- allowing individuals to choose to defer the taxation of this gain until an actual disposal of the shares
The intention is to allow the taxpayer to make a claim on the ER they would have had, and then to pay the tax when a real disposal event takes place and there are proceeds to pay off the tax.
It seems that the new mechanism will therefore apply ER only to the pre-dilution gain, and claimants will not be able to enhance their ER-eligible claim by reference to subsequent growth.
While the concept seems straight forward, the finer detail is starting to look quite complex. But this measure is enhancing a tax “break” in certain fairly specific circumstances, and it is arguable that if the change is necessary and worth having, then it is also worth a taxpayer making the effort to ensure that he or she complies, as and when the new regime comes into force.
Enterprise Investment Scheme (EIS) and Knowledge-Intensive Companies (KICs)
Financing Growth in Innovative Firms: Enterprise Investment Scheme Knowledge-Intensive Fund Consultation (Consultation Document Open to 11 May 2018)
In the Chancellor’s 2017 Autumn Budget there was much talk about “knowledge-intensive companies”, and helping to promote innovation. The government is considering special reliefs attaching to EIS investments into a qualifying KIC fund, such as:
- Exempting dividends received after a period of time of (say) five or seven years after subscription, to reward “patient capital” investing. Of course, prioritising dividends over reinvestment for future growth would be a potential issue.
- CGT Relief could be changed or enhanced from mere postponement or deferral to an outright exemption, along the lines of the measure available for SEIS investments.
- Extending the scope of the potential to carry back relief not just to the year before investment but even further back.
- Aligning reliefs by reference to when the investor contributes to the eligible fund, rather than when the fund invests in an eligible KIC, so that the investor gets tax relief at the point of his or her investment, broadly in line with investing directly into the KIC itself.
Business Rates to be Revalued More Frequently
The government announced in its Autumn Budget that there would be more frequent business rates revaluations and the published Summary of Responses reflects widespread support for moving to a triennial basis, which should more accurately reflect a property’s rental value, resulting in fewer appeals.
The Summary confirms that the next revaluation will be brought forwards by one year to 2021, and based on market rental values at 1 April 2019.
Measures to Prevent Plastics Pollution
(Call for Evidence Open to 18 May 2018)
The Call for Evidence asks for input on reducing the amount of single-use plastic waste, such as through increasing re-use and re-cycling. In his speech, the Chancellor confirmed that any measures would be to change behaviour, rather than being a means to raise revenue.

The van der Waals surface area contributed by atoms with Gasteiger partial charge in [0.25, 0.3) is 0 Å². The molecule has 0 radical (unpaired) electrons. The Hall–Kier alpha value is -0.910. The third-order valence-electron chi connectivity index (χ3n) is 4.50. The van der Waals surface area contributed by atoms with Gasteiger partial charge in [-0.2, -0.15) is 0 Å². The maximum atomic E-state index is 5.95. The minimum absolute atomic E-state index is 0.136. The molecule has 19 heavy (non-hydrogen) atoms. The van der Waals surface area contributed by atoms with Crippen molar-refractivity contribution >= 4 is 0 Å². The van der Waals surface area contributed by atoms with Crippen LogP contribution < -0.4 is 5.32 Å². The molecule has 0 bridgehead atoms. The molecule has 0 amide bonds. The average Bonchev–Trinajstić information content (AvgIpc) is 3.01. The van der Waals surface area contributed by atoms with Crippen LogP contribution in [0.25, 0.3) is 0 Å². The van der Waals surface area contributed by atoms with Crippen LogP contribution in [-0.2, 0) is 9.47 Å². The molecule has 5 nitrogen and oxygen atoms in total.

Impact of VAT and Air Passenger Duty on Tourism in Northern Ireland
(Call for Evidence Open to 5 June 2018)
The government is asking for input on how VAT and APD affect tourism in Northern Ireland. Many other countries in the EU adopt reduced rates of VAT for tourism and hospitality-based sectors, and with neighbouring Ireland’s rate at just 9%, it seems likely that the government will get plenty of evidence that it means Northern Ireland finds it difficult to compete.
Tax Treatment of Heated Tobacco Products
The consultation related to a new approach to heating, rather than burning tobacco, as an innovation in the tobacco sector. It does not relate to e-cigarettes, which do not contain tobacco. As well as summarising the responses to the earlier consultation, the paper says that the government is minded to create a new excise category for this sector.
Cash and Digital Payments
(Consultation Document Open to 5 June 2018)
The government has again called for evidence on the use of cash in what it refers to as the “New Economy”. The government says that it wants to understand how the transition from cash to digital payments impacts on different sectors, regions and demographics. The government has said that it wants to ensure that the ability to pay by cash is still available for those who need it, but wants to make life harder for those who want to use cash to evade tax or launder money.
The document notes that research suggests that around 2.7milion people in the UK are entirely dependent on cash, and that the average debit card transaction costs a merchant almost double in bank fees what it does to process cash (with credit cards costing considerably more). The government wants to know how to reduce barriers to the use of digital payments, although it says it also wants to explore how to ensure that cash remains accessible and secure for those who need it, being committed to making sure that the public’s legitimate cash needs continue to be met.
This is not the first such Call for Evidence on cash in the economy. Less than three years ago, HMRC issued a Call for Evidence on cash and the hidden economy, as we reported in the 2015 Autumn Statement. We noted at the time that the OECD was clearly concerned about the rise of manipulation of the digital economy, so we might actually be better off sticking with cash. The pro-cash sentiment was clearly reflected in the Summary of Responses, on which we later reported. Less than a decade ago, the general public received plenty of unwelcome evidence of just how fragile is the “New Economy”: it is quite the challenge to reconcile recent history with the government’s apparent resolve to embrace more of the same with open arms.